- Taking a small vacation or staycation with the family can give you some much needed quality time together outside of the familiar environment of your home. Even simply travelling 30 minutes to a hotel can give your family the interrupted time you need to bond.
We know that it can also be difficult for two parents to find the time to spend together, especially when their kids are such a huge part of your life and your daily routine. As busy parents, you may lose sight of spending quality time together as a couple, outside of your roles of parents. Consciously taking the time to spend time with each other can bring you together as a couple and give you the energy you need to tackle familial challenges together.
Balancing Your Professional and Personal Lives
A healthy work life balance is important for individuals who have a lot on their plate, including parents of individuals with developmental disabilities. If you are not a full-time, stay at home parent, you know that it can be challenging to excel in your career while fulfilling your duties as a parent and spouse. Work and family are both very important to you and it is important to recognize when you should focus on each aspect and area of your life.
As a parent of a child with developmental disabilities, it can be challenging to not bring your personal lives into the office, especially if you have had a difficult day or evening with them. During your traditional work hours, it is important to focus on work, dedicating your energy and time to the challenges that are in front of you in your professional life. Although it may seem like a challenge at first, disconnecting yourself from your personal life while at work can be therapeutic in the end.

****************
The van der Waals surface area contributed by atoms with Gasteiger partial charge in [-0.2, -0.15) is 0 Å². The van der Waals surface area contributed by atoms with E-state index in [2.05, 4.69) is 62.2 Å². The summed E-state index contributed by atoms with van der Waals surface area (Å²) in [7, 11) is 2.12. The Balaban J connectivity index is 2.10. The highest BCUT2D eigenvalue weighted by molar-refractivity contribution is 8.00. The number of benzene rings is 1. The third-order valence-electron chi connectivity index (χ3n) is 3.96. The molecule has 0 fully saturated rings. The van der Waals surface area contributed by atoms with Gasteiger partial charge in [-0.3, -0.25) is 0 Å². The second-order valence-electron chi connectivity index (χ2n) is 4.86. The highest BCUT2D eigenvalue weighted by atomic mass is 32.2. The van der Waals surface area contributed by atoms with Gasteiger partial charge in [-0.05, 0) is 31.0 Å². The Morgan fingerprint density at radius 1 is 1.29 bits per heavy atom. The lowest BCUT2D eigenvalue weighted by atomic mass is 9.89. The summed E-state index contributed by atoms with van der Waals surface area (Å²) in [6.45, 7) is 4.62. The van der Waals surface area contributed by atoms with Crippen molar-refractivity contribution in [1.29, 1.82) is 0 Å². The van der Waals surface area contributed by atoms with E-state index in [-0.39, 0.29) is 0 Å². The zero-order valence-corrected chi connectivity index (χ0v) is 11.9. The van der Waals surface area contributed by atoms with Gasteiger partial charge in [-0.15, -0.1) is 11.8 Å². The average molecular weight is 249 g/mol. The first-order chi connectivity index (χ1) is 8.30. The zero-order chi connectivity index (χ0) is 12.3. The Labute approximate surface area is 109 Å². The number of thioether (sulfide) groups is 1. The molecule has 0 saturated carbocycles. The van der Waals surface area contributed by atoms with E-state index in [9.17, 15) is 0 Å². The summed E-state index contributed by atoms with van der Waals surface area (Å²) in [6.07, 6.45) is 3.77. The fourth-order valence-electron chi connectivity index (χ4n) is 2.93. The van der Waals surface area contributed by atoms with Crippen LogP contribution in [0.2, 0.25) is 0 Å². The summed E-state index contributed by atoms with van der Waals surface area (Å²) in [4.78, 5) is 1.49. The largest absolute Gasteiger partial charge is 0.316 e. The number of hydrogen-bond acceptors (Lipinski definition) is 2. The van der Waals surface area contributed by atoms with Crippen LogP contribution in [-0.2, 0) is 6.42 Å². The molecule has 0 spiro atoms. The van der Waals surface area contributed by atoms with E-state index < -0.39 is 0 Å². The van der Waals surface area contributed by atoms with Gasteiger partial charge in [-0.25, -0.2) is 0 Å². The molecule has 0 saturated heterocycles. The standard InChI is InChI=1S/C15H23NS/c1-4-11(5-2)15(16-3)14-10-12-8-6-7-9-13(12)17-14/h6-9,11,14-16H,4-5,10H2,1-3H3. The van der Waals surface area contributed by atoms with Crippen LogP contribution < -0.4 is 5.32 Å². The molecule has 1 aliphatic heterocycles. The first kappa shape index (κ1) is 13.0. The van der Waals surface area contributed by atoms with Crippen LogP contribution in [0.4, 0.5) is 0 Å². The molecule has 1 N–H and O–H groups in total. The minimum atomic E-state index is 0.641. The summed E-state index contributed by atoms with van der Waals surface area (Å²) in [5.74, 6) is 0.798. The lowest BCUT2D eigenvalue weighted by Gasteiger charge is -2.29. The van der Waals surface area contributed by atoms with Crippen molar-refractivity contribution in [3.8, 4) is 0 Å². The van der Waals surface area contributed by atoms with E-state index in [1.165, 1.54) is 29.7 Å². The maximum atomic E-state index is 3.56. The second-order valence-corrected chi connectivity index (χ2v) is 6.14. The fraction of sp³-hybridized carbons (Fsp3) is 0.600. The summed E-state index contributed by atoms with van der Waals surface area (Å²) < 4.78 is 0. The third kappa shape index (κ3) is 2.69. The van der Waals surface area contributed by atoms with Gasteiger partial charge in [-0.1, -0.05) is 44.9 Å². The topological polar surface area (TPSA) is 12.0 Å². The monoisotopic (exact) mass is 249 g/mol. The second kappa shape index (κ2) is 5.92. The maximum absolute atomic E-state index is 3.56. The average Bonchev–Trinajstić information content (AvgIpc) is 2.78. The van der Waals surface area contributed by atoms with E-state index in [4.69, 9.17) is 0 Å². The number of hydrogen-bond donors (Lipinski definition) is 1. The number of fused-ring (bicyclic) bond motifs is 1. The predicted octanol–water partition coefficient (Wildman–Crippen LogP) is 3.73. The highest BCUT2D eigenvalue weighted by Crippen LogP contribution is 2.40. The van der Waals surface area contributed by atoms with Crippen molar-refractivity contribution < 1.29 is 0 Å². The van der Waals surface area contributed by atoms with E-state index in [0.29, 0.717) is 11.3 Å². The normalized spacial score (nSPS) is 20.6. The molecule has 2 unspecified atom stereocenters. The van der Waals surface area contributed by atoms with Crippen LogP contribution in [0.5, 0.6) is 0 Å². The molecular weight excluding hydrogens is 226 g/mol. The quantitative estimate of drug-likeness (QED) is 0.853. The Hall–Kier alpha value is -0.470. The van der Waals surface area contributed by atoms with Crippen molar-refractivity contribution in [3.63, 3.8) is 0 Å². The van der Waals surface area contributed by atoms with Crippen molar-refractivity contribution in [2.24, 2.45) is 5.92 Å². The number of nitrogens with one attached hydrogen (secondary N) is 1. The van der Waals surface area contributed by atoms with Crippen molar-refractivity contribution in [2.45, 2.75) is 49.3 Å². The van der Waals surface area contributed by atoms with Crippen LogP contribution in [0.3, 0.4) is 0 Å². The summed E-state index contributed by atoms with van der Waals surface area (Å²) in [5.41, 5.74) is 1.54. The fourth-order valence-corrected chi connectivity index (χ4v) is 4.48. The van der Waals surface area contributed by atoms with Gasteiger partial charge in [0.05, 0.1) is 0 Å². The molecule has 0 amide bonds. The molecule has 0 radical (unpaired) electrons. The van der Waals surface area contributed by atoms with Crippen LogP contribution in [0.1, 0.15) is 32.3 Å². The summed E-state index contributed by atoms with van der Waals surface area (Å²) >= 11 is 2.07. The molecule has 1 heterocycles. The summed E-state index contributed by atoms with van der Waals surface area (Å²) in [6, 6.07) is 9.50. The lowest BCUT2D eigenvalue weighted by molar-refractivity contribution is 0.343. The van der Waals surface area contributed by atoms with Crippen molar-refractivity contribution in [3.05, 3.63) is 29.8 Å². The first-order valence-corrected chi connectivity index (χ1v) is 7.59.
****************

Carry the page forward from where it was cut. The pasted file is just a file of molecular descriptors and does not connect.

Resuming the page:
When your work day is complete, it is important to remember that you are working towards achieving balance, and that will only come if you learn to unplug while at work. Just as you try to spend time with your family members, it is important to make an effort to keep your work at the office. There are several ways you can make sure you are focusing on your family such as only answering work related calls in the event of an emergency, limiting your time spent checking emails and remembering that the time you spend with your family is precious, therefore it deserves your full attention.
How Can Respite Care Help Parents?
Respite care is the perfect option for you if you are looking to spend time with your significant other, with family members or simply need some time away to take care of yourself. Respite care is the act of a professional caregiver stepping in to replace a familial caregiver for short periods of time. If you need four or five hours to simply take time to decompress, accomplish your own tasks and take care of yourself, a respite care provider can take care of your family in the meantime. A caregiver can assist your family with meal preparation, light housekeeping, medication reminders, transportation or simple companionship. Having peace of mind while you look to take care of yourself will allow you to surrender to the idea of fully relaxing and unwinding. Reducing stress is the ultimate goal in achieving balance between work and home, your personal life and your family’s needs. Allowing a caregiver to assist can help parents feel at ease that their child with disabilities, as well as their home, are in good hands.